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Marietta Mayor Steve Tumlin halts Juneteenth Holiday with veto


The Juneteenth Holiday was the lone item left on the agenda after hours of other business was discussed at the Marietta City Council meeting. The members voted 4 – 3 to support the holiday, which was championed by Councilwoman Cheryl Richardson. Councilman Joseph Goldstein joined the council’s three Black members — Richardson, M. Carlyle Kent, and Andre Sims — in voting yes.

The white Council members, Grif Chalfant, Johnny Walker, and Andy Morris, voted against the holiday. The most vocal opponent, Chalfant, wanted the city to instead recognize Veterans Day.

Those in attendance to support the vote were jubilant after the vote but were soon robbed of the celebration when to their chagrin and disappointment, Mayor Steve “Thunder” Tumlin stepped into it when he vetoed the paid staff holiday for Juneteenth that the council just passed. His veto stopped the proposal dead in its tracks during Wednesday night’s City Council meeting. In protest, Councilwoman Cheryl Richardson left the meeting while members of the NAACP were angered by Tumlin’s move. 

“I’ve been quite proud of the city that I lived in,” said Jeriene Bonner Grimes, president of the Cobb NAACP, addressing the council. “But I must say, with great disdain, that I’m highly disappointed that this is even a conversation that we had to have.”

After hitting the veto button, Tumlin said he was in favor of “looking at both of them,” referring to Juneteenth and Veterans Day.

The majority attempted to override the veto but needed five votes. The council split along the same lines, and the override failed.

“I will just say that this day will go down in the history of Marietta,” Richardson said, before standing up and leaving the meeting.

For over 15 years, an annual Juneteenth festival has been held by the NAACP each year on the Marietta Square. In the past, Tumlin has called the event a “wonderful celebration,” but interjected that  Veterans Day is “multiple times more inclusive because “everybody has veterans in their family.” His tone-deaf comment struck a nerve with many who point to his insensitivity regarding slavery and what Juneteenth represents. The celebration commemorates the ending of slavery in the U.S. in 1865. It is recognized by the federal government, the state of Georgia, and Cobb County as a holiday, which makes Tumlin’s veto even more troubling for Blacks and others who see his act as destructive. 

The City of Marietta currently provides 10 paid holidays for employees: New Year’s Day, Martin Luther King Jr. Day, “Spring Day” (the city’s secular term for Good Friday), Memorial Day, Fourth of July, Labor Day, Thanksgiving Day and the Friday after, Christmas Eve and Christmas.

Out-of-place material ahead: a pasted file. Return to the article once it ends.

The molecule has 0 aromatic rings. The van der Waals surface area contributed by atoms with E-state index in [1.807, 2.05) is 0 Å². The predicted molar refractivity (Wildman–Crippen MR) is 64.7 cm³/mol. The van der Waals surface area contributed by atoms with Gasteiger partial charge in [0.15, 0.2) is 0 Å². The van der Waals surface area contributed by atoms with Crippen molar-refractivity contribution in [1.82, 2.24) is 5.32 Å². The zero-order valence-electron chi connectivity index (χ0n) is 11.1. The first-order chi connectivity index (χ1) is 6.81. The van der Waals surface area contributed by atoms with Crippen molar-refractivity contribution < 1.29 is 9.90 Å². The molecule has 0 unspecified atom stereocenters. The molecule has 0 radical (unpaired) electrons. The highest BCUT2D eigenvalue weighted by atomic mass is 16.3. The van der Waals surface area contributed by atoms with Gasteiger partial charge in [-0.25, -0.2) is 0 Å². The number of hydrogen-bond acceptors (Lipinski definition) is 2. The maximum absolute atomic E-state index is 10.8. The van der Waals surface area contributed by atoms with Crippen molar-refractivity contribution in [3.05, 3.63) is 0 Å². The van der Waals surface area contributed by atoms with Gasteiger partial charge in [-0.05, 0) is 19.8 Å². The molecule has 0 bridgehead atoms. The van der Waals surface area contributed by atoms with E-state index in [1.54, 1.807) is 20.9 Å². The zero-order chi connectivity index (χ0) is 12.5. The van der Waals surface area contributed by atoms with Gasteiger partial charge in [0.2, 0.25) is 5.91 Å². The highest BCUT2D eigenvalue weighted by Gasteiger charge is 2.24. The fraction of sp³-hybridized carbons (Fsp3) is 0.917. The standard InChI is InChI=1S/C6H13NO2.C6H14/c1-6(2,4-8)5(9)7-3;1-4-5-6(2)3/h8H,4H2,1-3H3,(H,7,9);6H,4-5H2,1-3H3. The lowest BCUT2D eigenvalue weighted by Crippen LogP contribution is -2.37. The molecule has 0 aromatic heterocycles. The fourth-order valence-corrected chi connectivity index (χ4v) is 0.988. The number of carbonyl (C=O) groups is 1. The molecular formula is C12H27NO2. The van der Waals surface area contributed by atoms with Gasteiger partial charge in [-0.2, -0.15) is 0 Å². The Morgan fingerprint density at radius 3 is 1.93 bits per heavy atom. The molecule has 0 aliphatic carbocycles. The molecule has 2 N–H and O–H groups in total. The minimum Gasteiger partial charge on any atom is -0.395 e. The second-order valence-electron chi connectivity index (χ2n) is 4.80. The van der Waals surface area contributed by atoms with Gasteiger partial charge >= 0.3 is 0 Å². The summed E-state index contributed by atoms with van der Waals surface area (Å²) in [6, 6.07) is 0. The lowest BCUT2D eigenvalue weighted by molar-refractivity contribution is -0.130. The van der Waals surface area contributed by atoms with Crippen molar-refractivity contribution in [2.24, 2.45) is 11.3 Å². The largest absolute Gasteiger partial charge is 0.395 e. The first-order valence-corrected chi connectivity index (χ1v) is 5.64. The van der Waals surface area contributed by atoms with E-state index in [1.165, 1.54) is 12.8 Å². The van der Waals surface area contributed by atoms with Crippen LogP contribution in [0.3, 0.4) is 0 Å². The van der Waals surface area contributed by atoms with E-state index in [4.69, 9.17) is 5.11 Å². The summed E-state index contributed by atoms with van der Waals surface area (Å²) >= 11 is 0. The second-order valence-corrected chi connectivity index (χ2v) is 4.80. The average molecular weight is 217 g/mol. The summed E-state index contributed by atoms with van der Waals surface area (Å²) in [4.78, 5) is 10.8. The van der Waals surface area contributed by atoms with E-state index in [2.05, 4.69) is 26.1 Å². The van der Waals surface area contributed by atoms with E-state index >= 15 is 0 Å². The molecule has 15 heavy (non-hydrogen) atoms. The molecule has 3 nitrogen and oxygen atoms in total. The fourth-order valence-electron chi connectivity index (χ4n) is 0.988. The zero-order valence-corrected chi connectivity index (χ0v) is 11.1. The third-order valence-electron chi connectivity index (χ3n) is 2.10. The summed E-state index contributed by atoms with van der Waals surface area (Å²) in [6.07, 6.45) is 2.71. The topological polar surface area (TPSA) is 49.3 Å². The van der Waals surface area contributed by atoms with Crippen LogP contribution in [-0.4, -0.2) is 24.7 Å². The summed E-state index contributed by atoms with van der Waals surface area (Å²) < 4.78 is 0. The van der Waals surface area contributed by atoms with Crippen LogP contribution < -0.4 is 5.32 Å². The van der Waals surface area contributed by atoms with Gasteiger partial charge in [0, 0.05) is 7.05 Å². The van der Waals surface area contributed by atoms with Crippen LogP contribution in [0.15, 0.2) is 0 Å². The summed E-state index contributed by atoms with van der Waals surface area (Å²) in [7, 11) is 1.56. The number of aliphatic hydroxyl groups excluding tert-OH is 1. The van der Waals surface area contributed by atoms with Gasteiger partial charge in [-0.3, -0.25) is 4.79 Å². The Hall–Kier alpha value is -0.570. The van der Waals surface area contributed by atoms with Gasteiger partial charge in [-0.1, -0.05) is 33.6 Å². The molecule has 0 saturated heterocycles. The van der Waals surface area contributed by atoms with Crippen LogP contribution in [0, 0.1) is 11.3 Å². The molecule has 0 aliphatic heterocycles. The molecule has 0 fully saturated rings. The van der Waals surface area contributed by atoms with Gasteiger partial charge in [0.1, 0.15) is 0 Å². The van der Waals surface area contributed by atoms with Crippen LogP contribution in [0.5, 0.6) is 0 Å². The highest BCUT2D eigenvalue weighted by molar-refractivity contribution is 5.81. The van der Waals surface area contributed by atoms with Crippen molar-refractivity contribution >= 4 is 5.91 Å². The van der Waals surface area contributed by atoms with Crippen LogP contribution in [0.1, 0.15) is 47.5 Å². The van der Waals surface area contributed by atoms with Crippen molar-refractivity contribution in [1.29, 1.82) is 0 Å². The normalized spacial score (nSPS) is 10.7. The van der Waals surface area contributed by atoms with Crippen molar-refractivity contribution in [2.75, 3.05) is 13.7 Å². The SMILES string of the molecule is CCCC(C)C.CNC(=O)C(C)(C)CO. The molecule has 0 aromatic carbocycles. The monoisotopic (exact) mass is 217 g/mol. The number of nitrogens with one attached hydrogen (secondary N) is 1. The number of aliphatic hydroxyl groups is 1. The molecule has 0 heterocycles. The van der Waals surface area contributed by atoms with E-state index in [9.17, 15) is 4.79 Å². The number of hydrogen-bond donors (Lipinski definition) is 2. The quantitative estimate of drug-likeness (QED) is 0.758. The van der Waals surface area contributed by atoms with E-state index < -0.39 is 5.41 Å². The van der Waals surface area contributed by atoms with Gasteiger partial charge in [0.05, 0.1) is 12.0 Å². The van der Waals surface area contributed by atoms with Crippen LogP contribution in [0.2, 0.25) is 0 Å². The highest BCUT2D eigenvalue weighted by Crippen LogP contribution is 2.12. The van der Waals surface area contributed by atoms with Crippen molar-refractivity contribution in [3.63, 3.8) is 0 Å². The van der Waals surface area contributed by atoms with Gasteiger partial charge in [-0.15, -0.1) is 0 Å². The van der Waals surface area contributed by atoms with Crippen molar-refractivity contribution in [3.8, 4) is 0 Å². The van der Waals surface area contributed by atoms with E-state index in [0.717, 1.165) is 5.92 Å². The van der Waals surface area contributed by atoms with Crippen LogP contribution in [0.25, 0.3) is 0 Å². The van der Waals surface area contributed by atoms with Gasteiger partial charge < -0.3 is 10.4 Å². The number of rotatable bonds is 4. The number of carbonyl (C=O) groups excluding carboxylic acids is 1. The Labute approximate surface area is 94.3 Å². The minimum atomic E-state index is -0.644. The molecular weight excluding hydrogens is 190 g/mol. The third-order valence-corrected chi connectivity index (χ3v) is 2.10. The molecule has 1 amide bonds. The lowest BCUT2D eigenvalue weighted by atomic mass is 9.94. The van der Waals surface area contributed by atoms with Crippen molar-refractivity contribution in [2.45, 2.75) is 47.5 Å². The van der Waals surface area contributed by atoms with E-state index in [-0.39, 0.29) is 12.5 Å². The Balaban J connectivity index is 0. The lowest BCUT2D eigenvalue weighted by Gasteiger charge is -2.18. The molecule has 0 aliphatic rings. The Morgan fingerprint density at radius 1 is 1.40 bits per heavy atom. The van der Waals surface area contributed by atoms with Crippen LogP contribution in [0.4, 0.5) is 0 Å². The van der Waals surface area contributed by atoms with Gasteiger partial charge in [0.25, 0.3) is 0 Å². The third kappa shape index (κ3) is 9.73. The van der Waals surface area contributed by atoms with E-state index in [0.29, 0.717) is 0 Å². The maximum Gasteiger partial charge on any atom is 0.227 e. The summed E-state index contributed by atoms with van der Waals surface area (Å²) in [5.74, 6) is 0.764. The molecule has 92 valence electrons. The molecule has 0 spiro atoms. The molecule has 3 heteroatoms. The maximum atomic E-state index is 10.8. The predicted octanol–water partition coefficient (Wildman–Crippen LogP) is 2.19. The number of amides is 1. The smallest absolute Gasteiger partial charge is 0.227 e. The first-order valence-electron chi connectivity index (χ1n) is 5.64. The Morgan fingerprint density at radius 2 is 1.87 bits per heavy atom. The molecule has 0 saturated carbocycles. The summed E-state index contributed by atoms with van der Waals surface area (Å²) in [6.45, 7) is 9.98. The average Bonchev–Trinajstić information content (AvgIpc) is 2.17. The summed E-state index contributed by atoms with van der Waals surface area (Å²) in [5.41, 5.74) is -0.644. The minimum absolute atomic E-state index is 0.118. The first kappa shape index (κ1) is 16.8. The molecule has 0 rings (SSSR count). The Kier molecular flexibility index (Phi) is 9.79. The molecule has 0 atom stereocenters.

City Manager Bill Bruton said that adding another paid holiday for city workers would cost somewhere in the range of $50,000 to $55,000. 

Richardson said, “Before us today is the question of, does this city recognize the importance of Juneteenth as an ending date to a horrible time in our history and recognize it as a day of celebration as the ending of slavery?” Several speakers took to the microphone during the public comment portion of the meeting to express their distraction with Tumilin’s veto. One said he was ashamed of Marietta. NAACP member Sally Riddle said that if Veterans Day were that important, a council member could have easily added it to the agenda. Another speaker talked about being called racial slurs when she was a child in school, growing up in Marietta. “I want to believe that the city that I was born in, I have lived in and that I have also loved, loves me and my community,” she said. “The thought that there is anybody on this council that thinks it should even be a question is disheartening. It shows a lack of solidarity, it shows a lack of inclusion, and my prayer is that you who voted tonight will go home and examine your own hearts.”

Tumlin tried to use Dobbins Air Reserve Base and Lockheed Martin as a reason to justify his veto. After hearing it from all sides about his veto, the Mayor had had enough. By Friday, Tumlin said he wanted the City Council to hold a special meeting to consider adding Juneteenth and Veterans Day as paid holidays for city staff. Tumlin wrote in a letter he sent to the MDJ saying, “The mayor’s office is planning to have a Special Called Meeting on aligning our city holidays with the state and federal in recognition of Juneteenth and Veterans Day and the additional benefit of budging (sic) two additional holidays for our valued Marietta service providers.”

Cobb NAACP President Jeriene Bonner Grimes told the MDJ Friday, “We’ve worked together on a lot of things. That’s why all this has come as quite a shock. He’s been a definite supporter of Juneteenth, so it’s interesting that we’re even at this juncture about this.”Tumlin called his veto  a “pause in the process of considering a very important matter.”

Grimes said she’d love to see Juneteenth become a paid holiday for city staff. But the two holidays never needed to be linked.


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